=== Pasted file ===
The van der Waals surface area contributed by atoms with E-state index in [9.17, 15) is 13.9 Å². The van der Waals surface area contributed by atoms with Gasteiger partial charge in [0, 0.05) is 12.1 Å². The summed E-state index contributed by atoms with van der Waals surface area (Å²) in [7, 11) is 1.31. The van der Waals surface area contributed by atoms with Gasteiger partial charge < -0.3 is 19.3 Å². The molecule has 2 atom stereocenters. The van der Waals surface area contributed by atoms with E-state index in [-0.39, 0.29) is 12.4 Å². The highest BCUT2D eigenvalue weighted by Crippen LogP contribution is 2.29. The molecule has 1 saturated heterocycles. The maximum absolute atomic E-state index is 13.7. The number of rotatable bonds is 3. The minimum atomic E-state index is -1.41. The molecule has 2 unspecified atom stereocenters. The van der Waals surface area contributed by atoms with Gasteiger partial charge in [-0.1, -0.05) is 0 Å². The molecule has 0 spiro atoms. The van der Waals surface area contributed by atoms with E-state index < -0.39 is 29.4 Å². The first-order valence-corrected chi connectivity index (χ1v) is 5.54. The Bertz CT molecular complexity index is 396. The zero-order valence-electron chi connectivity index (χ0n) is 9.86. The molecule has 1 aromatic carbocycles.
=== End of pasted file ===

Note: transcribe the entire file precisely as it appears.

The van der Waals surface area contributed by atoms with E-state index in [9.17, 15) is 13.9 Å². The van der Waals surface area contributed by atoms with Gasteiger partial charge in [0, 0.05) is 12.1 Å². The summed E-state index contributed by atoms with van der Waals surface area (Å²) in [7, 11) is 1.31. The van der Waals surface area contributed by atoms with Gasteiger partial charge < -0.3 is 19.3 Å². The molecule has 2 atom stereocenters. The van der Waals surface area contributed by atoms with E-state index in [-0.39, 0.29) is 12.4 Å². The highest BCUT2D eigenvalue weighted by Crippen LogP contribution is 2.29. The molecule has 1 saturated heterocycles. The maximum absolute atomic E-state index is 13.7. The number of rotatable bonds is 3. The minimum atomic E-state index is -1.41. The molecule has 2 unspecified atom stereocenters. The van der Waals surface area contributed by atoms with Gasteiger partial charge in [-0.1, -0.05) is 0 Å². The molecule has 0 spiro atoms. The van der Waals surface area contributed by atoms with E-state index < -0.39 is 29.4 Å². The first-order valence-corrected chi connectivity index (χ1v) is 5.54. The Bertz CT molecular complexity index is 396. The zero-order valence-electron chi connectivity index (χ0n) is 9.86. The molecule has 1 aromatic carbocycles.